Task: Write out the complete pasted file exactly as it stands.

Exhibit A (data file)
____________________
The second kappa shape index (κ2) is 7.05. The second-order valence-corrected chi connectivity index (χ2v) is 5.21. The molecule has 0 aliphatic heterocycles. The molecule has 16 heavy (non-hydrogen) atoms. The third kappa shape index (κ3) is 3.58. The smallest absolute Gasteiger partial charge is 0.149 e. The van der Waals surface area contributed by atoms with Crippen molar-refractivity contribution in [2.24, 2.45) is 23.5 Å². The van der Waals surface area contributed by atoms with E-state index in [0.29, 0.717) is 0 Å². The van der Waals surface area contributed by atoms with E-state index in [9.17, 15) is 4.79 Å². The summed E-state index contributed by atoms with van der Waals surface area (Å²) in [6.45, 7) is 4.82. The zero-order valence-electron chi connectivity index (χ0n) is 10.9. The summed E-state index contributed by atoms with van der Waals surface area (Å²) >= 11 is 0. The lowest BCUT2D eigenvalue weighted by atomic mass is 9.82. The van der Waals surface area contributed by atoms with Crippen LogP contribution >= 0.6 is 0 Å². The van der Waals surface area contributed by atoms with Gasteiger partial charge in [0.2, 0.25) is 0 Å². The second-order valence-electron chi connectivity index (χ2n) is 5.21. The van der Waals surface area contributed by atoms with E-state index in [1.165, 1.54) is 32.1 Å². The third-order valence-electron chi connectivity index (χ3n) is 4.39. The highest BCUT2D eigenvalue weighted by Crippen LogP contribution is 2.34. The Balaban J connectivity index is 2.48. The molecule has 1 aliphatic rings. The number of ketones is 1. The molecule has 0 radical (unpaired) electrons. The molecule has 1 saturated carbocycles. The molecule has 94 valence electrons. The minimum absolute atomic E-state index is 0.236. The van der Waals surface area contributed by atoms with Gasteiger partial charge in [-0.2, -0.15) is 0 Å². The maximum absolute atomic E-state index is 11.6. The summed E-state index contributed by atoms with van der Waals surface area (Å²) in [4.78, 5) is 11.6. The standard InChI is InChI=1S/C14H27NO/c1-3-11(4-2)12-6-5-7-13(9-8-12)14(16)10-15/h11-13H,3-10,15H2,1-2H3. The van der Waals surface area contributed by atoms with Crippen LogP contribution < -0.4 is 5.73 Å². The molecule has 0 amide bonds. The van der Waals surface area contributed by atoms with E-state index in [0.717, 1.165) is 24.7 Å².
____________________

The second kappa shape index (κ2) is 7.05. The second-order valence-corrected chi connectivity index (χ2v) is 5.21. The molecule has 0 aliphatic heterocycles. The molecule has 16 heavy (non-hydrogen) atoms. The third kappa shape index (κ3) is 3.58. The smallest absolute Gasteiger partial charge is 0.149 e. The van der Waals surface area contributed by atoms with Crippen molar-refractivity contribution in [2.24, 2.45) is 23.5 Å². The van der Waals surface area contributed by atoms with E-state index in [0.29, 0.717) is 0 Å². The van der Waals surface area contributed by atoms with E-state index in [9.17, 15) is 4.79 Å². The summed E-state index contributed by atoms with van der Waals surface area (Å²) in [6.45, 7) is 4.82. The zero-order valence-electron chi connectivity index (χ0n) is 10.9. The summed E-state index contributed by atoms with van der Waals surface area (Å²) >= 11 is 0. The lowest BCUT2D eigenvalue weighted by atomic mass is 9.82. The van der Waals surface area contributed by atoms with Crippen LogP contribution >= 0.6 is 0 Å². The van der Waals surface area contributed by atoms with Gasteiger partial charge in [0.2, 0.25) is 0 Å². The second-order valence-electron chi connectivity index (χ2n) is 5.21. The van der Waals surface area contributed by atoms with E-state index in [1.165, 1.54) is 32.1 Å². The third-order valence-electron chi connectivity index (χ3n) is 4.39. The highest BCUT2D eigenvalue weighted by Crippen LogP contribution is 2.34. The Balaban J connectivity index is 2.48. The molecule has 1 aliphatic rings. The number of ketones is 1. The molecule has 0 radical (unpaired) electrons. The molecule has 1 saturated carbocycles. The molecule has 94 valence electrons. The minimum absolute atomic E-state index is 0.236. The van der Waals surface area contributed by atoms with Gasteiger partial charge in [-0.2, -0.15) is 0 Å². The maximum absolute atomic E-state index is 11.6. The summed E-state index contributed by atoms with van der Waals surface area (Å²) in [4.78, 5) is 11.6. The standard InChI is InChI=1S/C14H27NO/c1-3-11(4-2)12-6-5-7-13(9-8-12)14(16)10-15/h11-13H,3-10,15H2,1-2H3. The van der Waals surface area contributed by atoms with Crippen LogP contribution < -0.4 is 5.73 Å². The molecule has 0 amide bonds. The van der Waals surface area contributed by atoms with E-state index in [0.717, 1.165) is 24.7 Å².